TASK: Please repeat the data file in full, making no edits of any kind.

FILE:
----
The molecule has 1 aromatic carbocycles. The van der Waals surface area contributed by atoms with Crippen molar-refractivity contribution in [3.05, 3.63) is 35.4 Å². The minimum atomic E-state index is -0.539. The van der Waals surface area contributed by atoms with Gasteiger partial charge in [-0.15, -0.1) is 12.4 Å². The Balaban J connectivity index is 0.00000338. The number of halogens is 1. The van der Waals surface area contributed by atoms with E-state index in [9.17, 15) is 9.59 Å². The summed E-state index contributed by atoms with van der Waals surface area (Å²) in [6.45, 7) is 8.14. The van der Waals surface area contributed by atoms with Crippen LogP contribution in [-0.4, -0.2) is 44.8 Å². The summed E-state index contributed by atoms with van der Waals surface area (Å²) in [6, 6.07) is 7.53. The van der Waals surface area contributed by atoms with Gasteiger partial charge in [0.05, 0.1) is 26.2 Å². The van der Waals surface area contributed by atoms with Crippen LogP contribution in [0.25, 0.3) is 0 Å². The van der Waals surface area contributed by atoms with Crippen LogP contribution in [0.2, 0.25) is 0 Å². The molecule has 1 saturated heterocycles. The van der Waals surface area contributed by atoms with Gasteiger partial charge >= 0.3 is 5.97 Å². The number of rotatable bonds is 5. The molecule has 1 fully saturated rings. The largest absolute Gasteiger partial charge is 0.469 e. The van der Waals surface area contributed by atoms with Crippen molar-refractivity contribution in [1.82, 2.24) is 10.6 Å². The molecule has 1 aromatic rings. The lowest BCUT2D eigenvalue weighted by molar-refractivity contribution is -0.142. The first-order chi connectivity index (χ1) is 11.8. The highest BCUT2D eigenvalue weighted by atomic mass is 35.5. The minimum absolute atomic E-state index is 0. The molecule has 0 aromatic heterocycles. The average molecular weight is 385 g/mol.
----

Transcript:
The molecule has 1 aromatic carbocycles. The van der Waals surface area contributed by atoms with Crippen molar-refractivity contribution in [3.05, 3.63) is 35.4 Å². The minimum atomic E-state index is -0.539. The van der Waals surface area contributed by atoms with Gasteiger partial charge in [-0.15, -0.1) is 12.4 Å². The Balaban J connectivity index is 0.00000338. The number of halogens is 1. The van der Waals surface area contributed by atoms with E-state index in [9.17, 15) is 9.59 Å². The summed E-state index contributed by atoms with van der Waals surface area (Å²) in [6.45, 7) is 8.14. The van der Waals surface area contributed by atoms with Crippen LogP contribution in [-0.4, -0.2) is 44.8 Å². The summed E-state index contributed by atoms with van der Waals surface area (Å²) in [6, 6.07) is 7.53. The van der Waals surface area contributed by atoms with Gasteiger partial charge in [0.05, 0.1) is 26.2 Å². The van der Waals surface area contributed by atoms with Crippen LogP contribution in [0.25, 0.3) is 0 Å². The van der Waals surface area contributed by atoms with Crippen LogP contribution in [0.2, 0.25) is 0 Å². The molecule has 1 saturated heterocycles. The van der Waals surface area contributed by atoms with Gasteiger partial charge >= 0.3 is 5.97 Å². The number of rotatable bonds is 5. The molecule has 1 fully saturated rings. The largest absolute Gasteiger partial charge is 0.469 e. The van der Waals surface area contributed by atoms with Crippen molar-refractivity contribution in [1.82, 2.24) is 10.6 Å². The molecule has 1 aromatic rings. The lowest BCUT2D eigenvalue weighted by molar-refractivity contribution is -0.142. The first-order chi connectivity index (χ1) is 11.8. The highest BCUT2D eigenvalue weighted by atomic mass is 35.5. The minimum absolute atomic E-state index is 0. The molecule has 0 aromatic heterocycles. The average molecular weight is 385 g/mol.